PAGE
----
self-realization without knowing what that means, and be willing tp listen,
learn, and practice based just on trust and faith?
All of this knowledge fits together for me, but certainly
will not for a beginner or someone curious about inner work and its potential. So
how do I break up my teachings into steps, each with an outcome?Some steps require previous steps or outcomes
and some don’t.
In this approach, much more is required of the student.They must know what they want and be prepared
to persist in their efforts to explore different aspects of their inner life, an
endeavor that ultimately has no worldly usefulness, but only, ultimately to
deliver self-realization at all levels and peace, complete relaxation.
And, I have to relax and not try to convey the entirety of
60 years experience all at once. I need to give small bites at a time.Make sense?But how to do this?
After 60 years I know that the Advaita teachings of Robert
Adams, Nisargadatta, and Ramana are the core teachings that should never be
ignored, and self-inquiry in its various forms from psychotherapy, so sitting in
silence, to diving deep within to understand all level of consciousness and
beyond, are all part of an open and wide path that will ultimately lead to
self-realization.But I know only a few,
a small percentage of all seekers, are interested in this topic or are destined
to finish their course within its arms.
Death visited me early in my life and frequently thereafter. My father died of a sudden heart attack at age 38, when I was 14. It stunned and broke me.
Afterwards all the rest of my family died in one way or another: brother; aunts; uncles; grandmother and grandfather; and many friends. Only my mother has survived and will have her hundredth birthday next October.
All major religions are creations to explain, and in some way, transcend death and end the fear of death, even Advaita.
For Christians and Muslims, there is heaven and hell. For Hindus and Buddhists there is rebirth, heavens and hells, and Nirvana. All are but Eastern and MidEastern folklore to conquer fears of death.
For Advaita there is the Absolute, and the Witness, Turiyatitta, of Ramana, Nisargadatta, and Robert.
Maharaj speaks of the knower beyond the known, observer of consciousness, and through consciousness, the manifest universe. This Absolute is not an object, for one is the Absolute as subject at all times, and you can only know of the Absolute as an object that is not an object, because it is the subjective knower of objects. You can only be the Absolute by ending all identifications with your human form, and thus from an emptiness perspective, perceive the fullness of the universe.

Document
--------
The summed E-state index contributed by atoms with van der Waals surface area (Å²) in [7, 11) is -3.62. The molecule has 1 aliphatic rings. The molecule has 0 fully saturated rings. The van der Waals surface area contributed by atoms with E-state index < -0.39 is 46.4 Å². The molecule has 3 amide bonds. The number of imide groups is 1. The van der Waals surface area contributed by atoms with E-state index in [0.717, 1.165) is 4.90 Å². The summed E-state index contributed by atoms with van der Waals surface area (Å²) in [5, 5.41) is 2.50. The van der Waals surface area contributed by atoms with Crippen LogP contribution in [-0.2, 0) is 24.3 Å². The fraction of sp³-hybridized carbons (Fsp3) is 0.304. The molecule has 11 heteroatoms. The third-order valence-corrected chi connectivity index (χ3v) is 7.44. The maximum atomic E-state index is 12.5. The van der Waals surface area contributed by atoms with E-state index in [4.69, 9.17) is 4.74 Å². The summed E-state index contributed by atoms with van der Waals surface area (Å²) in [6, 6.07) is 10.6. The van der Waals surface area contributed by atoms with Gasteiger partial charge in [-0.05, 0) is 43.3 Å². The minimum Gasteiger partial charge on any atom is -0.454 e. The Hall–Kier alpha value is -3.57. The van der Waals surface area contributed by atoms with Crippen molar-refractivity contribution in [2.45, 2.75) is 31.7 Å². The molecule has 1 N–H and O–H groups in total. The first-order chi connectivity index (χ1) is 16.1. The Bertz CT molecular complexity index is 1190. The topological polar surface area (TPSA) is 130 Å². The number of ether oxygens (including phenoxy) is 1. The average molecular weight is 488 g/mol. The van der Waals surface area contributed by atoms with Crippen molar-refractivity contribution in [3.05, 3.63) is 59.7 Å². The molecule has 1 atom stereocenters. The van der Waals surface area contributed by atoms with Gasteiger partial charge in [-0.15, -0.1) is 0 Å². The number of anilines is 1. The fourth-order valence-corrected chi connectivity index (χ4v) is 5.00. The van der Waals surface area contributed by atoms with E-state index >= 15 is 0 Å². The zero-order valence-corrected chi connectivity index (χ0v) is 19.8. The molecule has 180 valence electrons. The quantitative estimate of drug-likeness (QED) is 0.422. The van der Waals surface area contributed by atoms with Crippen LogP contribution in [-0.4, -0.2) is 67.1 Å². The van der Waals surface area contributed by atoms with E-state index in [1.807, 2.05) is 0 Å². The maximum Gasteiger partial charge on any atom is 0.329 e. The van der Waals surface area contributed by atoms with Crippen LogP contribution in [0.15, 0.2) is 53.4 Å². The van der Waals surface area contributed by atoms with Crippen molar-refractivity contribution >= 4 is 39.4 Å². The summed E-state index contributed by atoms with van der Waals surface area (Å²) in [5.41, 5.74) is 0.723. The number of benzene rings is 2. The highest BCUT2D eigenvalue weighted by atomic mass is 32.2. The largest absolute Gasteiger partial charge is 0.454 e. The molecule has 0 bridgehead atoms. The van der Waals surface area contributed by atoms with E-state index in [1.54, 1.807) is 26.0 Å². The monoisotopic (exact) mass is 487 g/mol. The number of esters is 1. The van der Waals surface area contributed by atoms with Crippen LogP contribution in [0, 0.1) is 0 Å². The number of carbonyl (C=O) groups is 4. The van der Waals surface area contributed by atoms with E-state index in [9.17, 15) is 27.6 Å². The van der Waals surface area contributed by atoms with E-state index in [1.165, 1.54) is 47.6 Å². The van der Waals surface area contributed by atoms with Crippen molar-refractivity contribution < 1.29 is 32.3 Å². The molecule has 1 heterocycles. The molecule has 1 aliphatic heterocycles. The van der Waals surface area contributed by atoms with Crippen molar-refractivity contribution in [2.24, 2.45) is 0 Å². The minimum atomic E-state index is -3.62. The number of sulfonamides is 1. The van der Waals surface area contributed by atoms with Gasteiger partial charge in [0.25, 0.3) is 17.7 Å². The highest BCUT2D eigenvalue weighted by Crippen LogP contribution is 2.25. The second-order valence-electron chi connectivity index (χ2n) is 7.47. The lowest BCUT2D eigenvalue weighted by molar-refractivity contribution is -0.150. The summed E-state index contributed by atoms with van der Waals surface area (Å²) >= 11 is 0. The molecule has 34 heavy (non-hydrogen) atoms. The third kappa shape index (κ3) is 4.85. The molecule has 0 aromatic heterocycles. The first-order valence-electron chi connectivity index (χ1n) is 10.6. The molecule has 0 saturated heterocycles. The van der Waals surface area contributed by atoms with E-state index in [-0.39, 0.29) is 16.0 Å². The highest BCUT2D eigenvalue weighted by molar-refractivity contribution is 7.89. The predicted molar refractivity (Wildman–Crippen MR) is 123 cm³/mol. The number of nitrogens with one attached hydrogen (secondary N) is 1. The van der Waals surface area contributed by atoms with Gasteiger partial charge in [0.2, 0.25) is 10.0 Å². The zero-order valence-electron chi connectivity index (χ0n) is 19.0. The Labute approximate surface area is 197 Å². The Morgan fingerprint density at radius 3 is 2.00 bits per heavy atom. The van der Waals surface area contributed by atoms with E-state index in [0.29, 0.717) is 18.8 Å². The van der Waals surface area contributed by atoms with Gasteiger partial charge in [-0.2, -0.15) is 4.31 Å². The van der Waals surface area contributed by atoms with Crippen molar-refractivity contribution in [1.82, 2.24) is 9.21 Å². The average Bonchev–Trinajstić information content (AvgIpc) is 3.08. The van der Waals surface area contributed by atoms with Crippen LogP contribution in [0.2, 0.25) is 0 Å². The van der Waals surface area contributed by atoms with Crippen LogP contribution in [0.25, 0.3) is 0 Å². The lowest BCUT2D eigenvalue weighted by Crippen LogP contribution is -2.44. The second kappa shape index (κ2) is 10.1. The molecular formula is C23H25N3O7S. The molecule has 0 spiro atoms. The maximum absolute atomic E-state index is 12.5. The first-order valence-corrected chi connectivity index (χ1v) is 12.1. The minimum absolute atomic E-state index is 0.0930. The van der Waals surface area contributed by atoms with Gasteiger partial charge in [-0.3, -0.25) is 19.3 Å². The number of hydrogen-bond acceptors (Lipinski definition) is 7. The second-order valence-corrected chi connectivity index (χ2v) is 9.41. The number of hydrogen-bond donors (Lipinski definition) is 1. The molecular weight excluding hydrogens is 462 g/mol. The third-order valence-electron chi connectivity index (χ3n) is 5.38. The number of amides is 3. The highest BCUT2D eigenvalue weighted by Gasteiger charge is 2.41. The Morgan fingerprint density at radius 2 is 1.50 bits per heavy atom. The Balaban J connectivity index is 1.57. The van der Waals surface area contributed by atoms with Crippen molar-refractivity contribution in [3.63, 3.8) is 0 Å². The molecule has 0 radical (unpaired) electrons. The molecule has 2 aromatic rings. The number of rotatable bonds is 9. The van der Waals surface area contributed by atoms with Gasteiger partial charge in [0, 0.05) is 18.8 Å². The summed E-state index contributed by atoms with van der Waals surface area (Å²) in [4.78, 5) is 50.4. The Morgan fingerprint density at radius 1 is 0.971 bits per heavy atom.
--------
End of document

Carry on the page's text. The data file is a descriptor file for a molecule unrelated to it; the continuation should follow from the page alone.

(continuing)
For Ramana, this Absolute witness perspective is part of Consciousness itself, not apart as for Nisargadatta.
In any event, for Robert, Ramana, and Nisargadatta, death of the body means death of the individual. The human personality, the person, is gone and dead forever, and if there is rebirth, which most Advaitins deny, it is not the individual that has a new birth, whether Ed Muzika, Robert Adams, or Nisargadatta, but another life-form altogether, unconnected with the newly deceased, but just a new leaf on the tree of life. The "leaf" is not "immortal," the "tree" is.
So, the freedom of the Advaitin is to escape from your humanity and attachments now. Detach from your human desires, identities, and attachments, not through somehow ending them but cutting them by renunciation and efforts, but by going inwards into the depths of your own beingness and finding your joy and peace there rather than in the world.
By being away from all worldly attachments and identifications, one becomes the Absolute, just witnessing the processes of the world.
But there is so much danger in this approach of denying the what-is of our human nature at the moment, our lusts, fears, loves, energies, and life, that we might lose grounding in our humanity too soon, cutting it off, leaving one’s desires denied, buried, and thus pent up in unconsciousness, leaving us with in barren emptiness, nothingness, with no life or energy.
This is why I urge people to find the I Am sensation first. Abide there and let it grown into its energetic expression through your humanity, and therein, inside of you, finding the divine. Do this first; otherwise you may miss the supreme joy of unity with God, and then begin the process further of personal dissolution after you have experienced the total joy of brotherhood with the life-force within you: your joining as an individual soul with God.